Last year, the Hungarian National Asset Management (MNV) Zrt. accumulated a loss of HUF 486 billion. In the last three years, public asset management has shown a total loss of more than a thousand billion forints (more than EUR 2.5 billion).
The record deficit is mainly due to the free transfer of public assets to various foundations. The balance sheet of state asset management last year showed an unprecedented deficit of HUF 486 billion (EUR 1.22 billion), reports Népszava, referring to the recently published balance sheet report of MNV Zrt. The significant shortfall was mainly caused by free asset transfers, writes napi.hu.
Over the past three years (2019-2021), MNV’s asset management activities have generated a total of HUF 1,060 billion (EUR 2.67 billion) in losses and asset losses. Before 2019, the result of public asset management was still in profit overall.
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Free asset transfers have boomed in recent years, which is one of the reasons for the huge losses. The government has handed over the most valuable assets of the Hungarian state, which can be sold and moved at any time, to a new kind of “public interest trusts”, the Népszava article notes. What is notable is that the board of trustees of these foundations includes a large number of Fidesz politicians.
In addition to real estate, about 24 percent of Mol Plc. and a similar amount of shares in Richter Plc. were privately acquired in a free-of-charge asset transfer. Among the beneficiaries is the Matthias Corvinus Collegium, which is headed by Balázs Orbán, the political director of the Prime Minister.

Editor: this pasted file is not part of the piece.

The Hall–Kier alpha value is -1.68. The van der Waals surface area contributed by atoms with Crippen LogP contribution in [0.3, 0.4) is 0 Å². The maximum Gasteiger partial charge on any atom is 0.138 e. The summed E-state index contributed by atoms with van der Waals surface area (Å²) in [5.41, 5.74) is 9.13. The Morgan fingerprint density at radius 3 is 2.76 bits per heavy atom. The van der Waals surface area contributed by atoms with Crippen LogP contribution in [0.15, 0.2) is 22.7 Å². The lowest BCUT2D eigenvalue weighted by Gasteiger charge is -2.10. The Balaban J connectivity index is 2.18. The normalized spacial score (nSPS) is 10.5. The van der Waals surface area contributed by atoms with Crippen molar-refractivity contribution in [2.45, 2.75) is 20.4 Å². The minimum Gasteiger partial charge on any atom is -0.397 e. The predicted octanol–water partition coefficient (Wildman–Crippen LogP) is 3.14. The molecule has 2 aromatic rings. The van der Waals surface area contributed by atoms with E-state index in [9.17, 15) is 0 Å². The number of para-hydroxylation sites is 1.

Despite last year’s HUF 486 billion loss, the value of state assets increased, at least on paper, due to the state’s road network developments. According to the MNV report, the value of the assets entrusted to them amounted to HUF 11 407 billion (EUR 28.72 billion) at the end of 2021. This is an increase of HUF 745 billion (EUR 1.87 billion) compared to the previous year, despite the loss-making asset management. The increase, however, is almost exclusively due to new expressway and road developments under the management of Magyar Közút, writes Népszava.
Népszava underscores that out of the 11 thousand billion in assets shown, a good 9 thousand billion are managed by other state bodies, and it is practically impossible to check whether the value of state assets shown on paper corresponds to reality. According to Ernst & Young, auditor of MNV, the value of assets reported by external asset managers does not correspond in many cases with the data in the Treasury’s asset register.
Source: Népszava.hu, napi.hu